Sadly, the protestors didn’t seem to care very much for talking, the atmosphere wasn’t one for talking or thinking – rather, one of being joined together in the anti-Israel mob.  As I politely approached individuals to ask them questions about the implications of their demands on the Jewish people, I was angrily brushed aside.  It reminded me of drunk fans cursing a referee at a football match or scenes from Gladiator at the Colosseum – the chants and drum beats working up ‘anti-emotion’ against Israel and her Ambassador.

The hardest part of the protest for me was seeing the protestors take an Israeli flag, dipping it in red paint and waving it around.  The Israeli flag is designed to remind one of the Jewish prayer shawl, and to me it represents the hope of the Jewish people for sovereignty.  This blatant desecration of the flag cut me to the heart. I don’t hate Palestinians, and I would never desecrate a Palestinian flag.  I don’t agree with all of the policies of the Israeli government, and I sincerely desire peace.  When people I know in Israel try to delegitimize the rights of the Palestinian people, I speak up.  What good can come of desecrating my flag – making it look like it’s dipped in blood?  I wanted to scream and shout and let out all the scorn and insult that this caused me, but I realized that I was helpless.  I could do nothing.  Letting out my anger would only be adding gasoline to the flame of hatred against me and my nation.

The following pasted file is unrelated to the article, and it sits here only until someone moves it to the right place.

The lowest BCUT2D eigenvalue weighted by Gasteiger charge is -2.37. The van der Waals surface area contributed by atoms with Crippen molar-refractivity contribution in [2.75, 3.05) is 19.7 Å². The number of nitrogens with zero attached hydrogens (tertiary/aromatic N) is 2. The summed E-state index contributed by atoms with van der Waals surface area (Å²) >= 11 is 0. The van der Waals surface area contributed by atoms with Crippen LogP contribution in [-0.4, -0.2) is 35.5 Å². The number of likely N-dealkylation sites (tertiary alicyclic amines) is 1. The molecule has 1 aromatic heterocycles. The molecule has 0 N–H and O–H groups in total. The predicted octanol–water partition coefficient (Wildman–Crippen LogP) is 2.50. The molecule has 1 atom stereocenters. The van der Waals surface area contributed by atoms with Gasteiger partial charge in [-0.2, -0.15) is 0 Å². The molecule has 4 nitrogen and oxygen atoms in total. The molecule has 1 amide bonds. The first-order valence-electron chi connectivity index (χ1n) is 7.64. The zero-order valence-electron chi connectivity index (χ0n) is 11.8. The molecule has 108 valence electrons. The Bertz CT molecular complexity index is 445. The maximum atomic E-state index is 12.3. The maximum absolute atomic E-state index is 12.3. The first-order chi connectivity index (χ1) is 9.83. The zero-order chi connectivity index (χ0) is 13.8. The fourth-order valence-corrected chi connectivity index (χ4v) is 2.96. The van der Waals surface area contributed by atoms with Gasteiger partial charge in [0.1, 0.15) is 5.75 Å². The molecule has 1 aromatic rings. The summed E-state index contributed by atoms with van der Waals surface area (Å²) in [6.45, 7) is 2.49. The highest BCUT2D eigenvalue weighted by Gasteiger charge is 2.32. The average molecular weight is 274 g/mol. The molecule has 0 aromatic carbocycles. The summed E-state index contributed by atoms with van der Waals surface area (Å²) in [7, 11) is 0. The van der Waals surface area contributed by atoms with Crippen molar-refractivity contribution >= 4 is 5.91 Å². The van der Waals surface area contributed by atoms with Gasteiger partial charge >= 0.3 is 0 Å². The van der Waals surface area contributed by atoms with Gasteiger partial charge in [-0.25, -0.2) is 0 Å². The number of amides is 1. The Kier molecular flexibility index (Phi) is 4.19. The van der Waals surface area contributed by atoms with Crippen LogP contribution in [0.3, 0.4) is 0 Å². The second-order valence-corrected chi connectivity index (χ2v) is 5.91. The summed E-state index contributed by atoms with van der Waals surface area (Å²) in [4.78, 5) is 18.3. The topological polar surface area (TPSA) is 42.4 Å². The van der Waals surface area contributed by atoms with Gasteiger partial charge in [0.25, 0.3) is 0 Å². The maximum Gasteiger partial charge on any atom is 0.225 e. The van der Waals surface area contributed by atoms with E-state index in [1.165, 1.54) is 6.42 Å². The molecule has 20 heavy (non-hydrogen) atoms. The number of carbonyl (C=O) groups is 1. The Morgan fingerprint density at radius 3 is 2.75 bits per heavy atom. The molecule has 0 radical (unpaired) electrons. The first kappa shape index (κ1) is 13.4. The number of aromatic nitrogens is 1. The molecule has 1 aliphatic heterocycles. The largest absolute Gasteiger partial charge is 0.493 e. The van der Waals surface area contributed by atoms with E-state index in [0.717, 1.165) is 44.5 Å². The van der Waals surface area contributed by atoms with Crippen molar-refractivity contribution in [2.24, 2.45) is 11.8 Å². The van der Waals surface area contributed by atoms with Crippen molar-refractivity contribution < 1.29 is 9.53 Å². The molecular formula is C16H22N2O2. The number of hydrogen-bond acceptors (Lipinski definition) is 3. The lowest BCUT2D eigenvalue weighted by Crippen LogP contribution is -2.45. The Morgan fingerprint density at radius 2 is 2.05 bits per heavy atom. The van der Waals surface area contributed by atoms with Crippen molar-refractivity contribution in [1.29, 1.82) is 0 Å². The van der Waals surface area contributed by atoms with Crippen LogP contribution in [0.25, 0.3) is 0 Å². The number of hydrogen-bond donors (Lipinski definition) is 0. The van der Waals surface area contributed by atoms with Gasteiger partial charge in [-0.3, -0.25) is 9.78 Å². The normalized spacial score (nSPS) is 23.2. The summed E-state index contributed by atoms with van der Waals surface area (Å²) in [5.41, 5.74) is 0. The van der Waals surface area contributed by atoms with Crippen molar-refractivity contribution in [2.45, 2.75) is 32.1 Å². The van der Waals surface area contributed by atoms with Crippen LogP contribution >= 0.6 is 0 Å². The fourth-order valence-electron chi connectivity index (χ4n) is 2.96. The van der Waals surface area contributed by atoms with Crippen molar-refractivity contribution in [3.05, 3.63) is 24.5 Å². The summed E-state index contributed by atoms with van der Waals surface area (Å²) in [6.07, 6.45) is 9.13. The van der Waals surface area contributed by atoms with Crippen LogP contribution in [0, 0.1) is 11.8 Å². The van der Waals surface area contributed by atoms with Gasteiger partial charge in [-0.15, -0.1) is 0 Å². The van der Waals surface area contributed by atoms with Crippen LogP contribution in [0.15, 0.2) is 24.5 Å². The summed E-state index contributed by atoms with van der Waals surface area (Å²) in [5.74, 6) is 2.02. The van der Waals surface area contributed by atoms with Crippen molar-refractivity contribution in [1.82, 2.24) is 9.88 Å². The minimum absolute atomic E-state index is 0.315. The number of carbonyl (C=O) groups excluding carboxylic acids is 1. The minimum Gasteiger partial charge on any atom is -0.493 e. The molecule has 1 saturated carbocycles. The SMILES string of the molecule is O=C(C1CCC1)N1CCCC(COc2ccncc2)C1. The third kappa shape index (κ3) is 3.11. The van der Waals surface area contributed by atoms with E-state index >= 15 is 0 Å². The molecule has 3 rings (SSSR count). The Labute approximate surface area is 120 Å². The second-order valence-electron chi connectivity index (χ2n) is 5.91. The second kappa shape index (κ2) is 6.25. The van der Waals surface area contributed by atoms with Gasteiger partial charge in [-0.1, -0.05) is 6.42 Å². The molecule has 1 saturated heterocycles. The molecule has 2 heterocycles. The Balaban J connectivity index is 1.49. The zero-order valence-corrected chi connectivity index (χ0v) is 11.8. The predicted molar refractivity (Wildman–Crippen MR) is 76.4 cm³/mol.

After the protest, I was left with a lot to process.  Emotionally and mentally drained, I left the campus to do some serious soul-searching.  Why so much hatred?  Why is the BDS movement so intent on drowning out other voices (my voice)?  They say that I’ve been brainwashed, even though I’m willing to try and listen to them.  Could it be that they are brainwashed?  Should determining who is right or wrong in a conflict be decided in a shouting match?  Is the populistic mob-like behavior I experienced in London the way forward?

After these experiences I was challenged to read a book by Ilan Pappe and Noam Chomsky explaining the BDS movement claims, and as a result I have become more aware than before of the need for personal and Israeli self-criticism.  But alongside this, I have become concerned about the BDS movement, the amount of irrational hatred it is spreading, and its means of achieving it.  Two wrongs do not make a right.  Trying to prevent dialogue and attempting to drown out voices is not going to bring justice, reconciliation, or hope – it is merely going to make people hate more.  I’m only 26, but I’ve seen enough hatred in my life.  I hope most people will agree with me that we don’t need any more hatred in our world.